The holidays are at our doorstep and many families, students, and teachers are still reeling from the effects of Hurricane Ian. As one of the most powerful storms to hit the United States, many of Florida’s students experienced weeks of classroom disruption due to familial displacement, school system closures, and more.
Data from the Scholastic Teacher & Principal School Report shows that 56% of teachers report spending their own money on books. For several teachers, this year will be more challenging than ever as they work to rebuild and replenish their classroom libraries with resources they need to support students and to send books home to families.
We spoke with two educators who are turning to Scholastic ClassroomsCount™, a fully crowdsourced fund for educators to buy resources for their classroom, to offset the harmful effects of this natural disaster.
Allison Lock, a second grade teacher from Fort Myers, Florida, shared with us how she is helping her students continue to enjoy reading despite disruptions:
Giving to her students is a priority: “I have one particular student who lost everything in the hurricane. I do this campaign every year, but it meant more this year because I knew many had very little or were displaced. I give books every year, but I wanted to give back to this year’s group particularly, as they went through hurricanes, COVID, and are living through tough times as kids. It’s just stressful all the way around for them.”
She intends to utilize her donations to supplement her classroom library with a wider variety of titles: “I plan on using my ClassroomCounts™ donations to purchase nonfiction books for my students to read this winter. A lot of my kids love reading nonfiction and chapter books, and some don’t have access to those at the local libraries, so I plan to let them choose the books they want from our classroom library and take them home where hopefully a parent or older sibling can sit down and read with them over the holidays.”
Second grade students in Allison Lock's classroom gather to read picture books together.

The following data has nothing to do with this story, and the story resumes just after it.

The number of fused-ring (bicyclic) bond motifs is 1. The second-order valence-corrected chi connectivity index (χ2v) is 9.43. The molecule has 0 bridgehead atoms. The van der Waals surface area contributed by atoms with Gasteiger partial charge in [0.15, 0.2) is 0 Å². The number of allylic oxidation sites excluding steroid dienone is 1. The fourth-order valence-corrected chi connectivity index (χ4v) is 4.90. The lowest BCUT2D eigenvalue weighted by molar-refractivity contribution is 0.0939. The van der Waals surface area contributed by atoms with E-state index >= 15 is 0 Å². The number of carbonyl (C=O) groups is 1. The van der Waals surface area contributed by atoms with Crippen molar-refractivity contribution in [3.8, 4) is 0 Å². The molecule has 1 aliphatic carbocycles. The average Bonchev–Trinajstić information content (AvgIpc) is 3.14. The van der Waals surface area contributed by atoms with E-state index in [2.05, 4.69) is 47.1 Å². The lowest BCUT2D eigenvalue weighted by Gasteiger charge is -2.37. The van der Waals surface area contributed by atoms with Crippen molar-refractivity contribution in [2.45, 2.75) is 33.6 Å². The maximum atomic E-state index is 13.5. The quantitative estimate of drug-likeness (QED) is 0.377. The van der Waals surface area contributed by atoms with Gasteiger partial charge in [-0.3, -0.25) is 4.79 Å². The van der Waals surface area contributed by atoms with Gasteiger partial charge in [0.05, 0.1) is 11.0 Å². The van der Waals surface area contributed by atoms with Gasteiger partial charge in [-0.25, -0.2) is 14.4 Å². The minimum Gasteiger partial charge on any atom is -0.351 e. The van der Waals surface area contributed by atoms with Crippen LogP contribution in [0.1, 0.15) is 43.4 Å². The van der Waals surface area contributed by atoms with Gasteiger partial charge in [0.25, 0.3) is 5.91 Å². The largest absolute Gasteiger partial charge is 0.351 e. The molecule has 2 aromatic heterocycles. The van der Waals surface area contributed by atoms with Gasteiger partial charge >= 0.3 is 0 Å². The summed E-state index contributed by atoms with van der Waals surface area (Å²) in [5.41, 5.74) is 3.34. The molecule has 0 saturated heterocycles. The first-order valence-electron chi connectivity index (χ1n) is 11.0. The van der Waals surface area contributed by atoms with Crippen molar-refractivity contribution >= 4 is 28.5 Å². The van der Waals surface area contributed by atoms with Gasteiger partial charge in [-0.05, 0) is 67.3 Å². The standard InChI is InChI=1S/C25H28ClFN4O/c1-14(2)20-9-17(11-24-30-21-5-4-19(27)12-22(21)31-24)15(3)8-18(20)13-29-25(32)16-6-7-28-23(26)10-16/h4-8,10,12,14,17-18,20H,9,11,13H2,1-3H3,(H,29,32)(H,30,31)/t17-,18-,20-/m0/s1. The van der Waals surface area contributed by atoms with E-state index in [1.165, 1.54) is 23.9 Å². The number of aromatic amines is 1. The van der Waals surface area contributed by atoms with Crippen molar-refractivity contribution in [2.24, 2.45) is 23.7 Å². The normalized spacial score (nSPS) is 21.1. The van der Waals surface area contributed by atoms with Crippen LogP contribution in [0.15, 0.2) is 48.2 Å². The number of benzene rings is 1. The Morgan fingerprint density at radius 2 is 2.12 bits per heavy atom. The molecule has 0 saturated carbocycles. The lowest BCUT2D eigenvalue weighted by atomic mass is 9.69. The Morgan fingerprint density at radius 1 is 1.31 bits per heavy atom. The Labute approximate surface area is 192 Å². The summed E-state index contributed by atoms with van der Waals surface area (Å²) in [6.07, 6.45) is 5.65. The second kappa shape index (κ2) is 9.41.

Stephanie Kesterson, a fourth grade teacher from Cape Coral, Florida, talked about the aftermath of Hurricane Ian and how she plans to help her English Language Learners get back on track:
She aims to use her donations to purchase books in both English and Spanish for her students to take home: “The hurricane has proved to be a constant readjustment. I have to gear my new classroom library even more to my students’ needs, especially for English Language Learners. I try to help them choose books on their level that I call ‘need books,’ in addition to letting them pick out ‘want books’ for themselves to encourage reading.”
Her teaching philosophy is to make learning fun and different: “I am always happy when I see a student make a breakthrough. You have to believe in them and never give up on them, as sometimes you’re their only person. I love my job; there’s been years where I’ve thought about going to work somewhere else — but this is the job for me. It’s rewarding and sometimes it feels like I was born to do this.”
She has used the ClassroomsCount™ donations received so far to putbooks into students’ hands in time for the holiday season: “When I got the boxes from Scholastic donations, I was excited and humbled by it. I showed every cover of every book to the kids and they were thrilled. A couple of my boys have plowed through all The Bad Guys books and they love the I Survived books too."
If you’re a teacher, you can set up a ClassroomsCount™ campaign in minutes and share it with your friends, family, and community. Sharing on social media makes it four times more likely that your campaign will get funded.
If you’re not a teacher but want to support classrooms, ClassroomsCount™ is a fantastic way to do so. Check out these inspiring campaigns, and fund a teacher’s campaign today to get books, magazines, and products in kids’ hands all year long!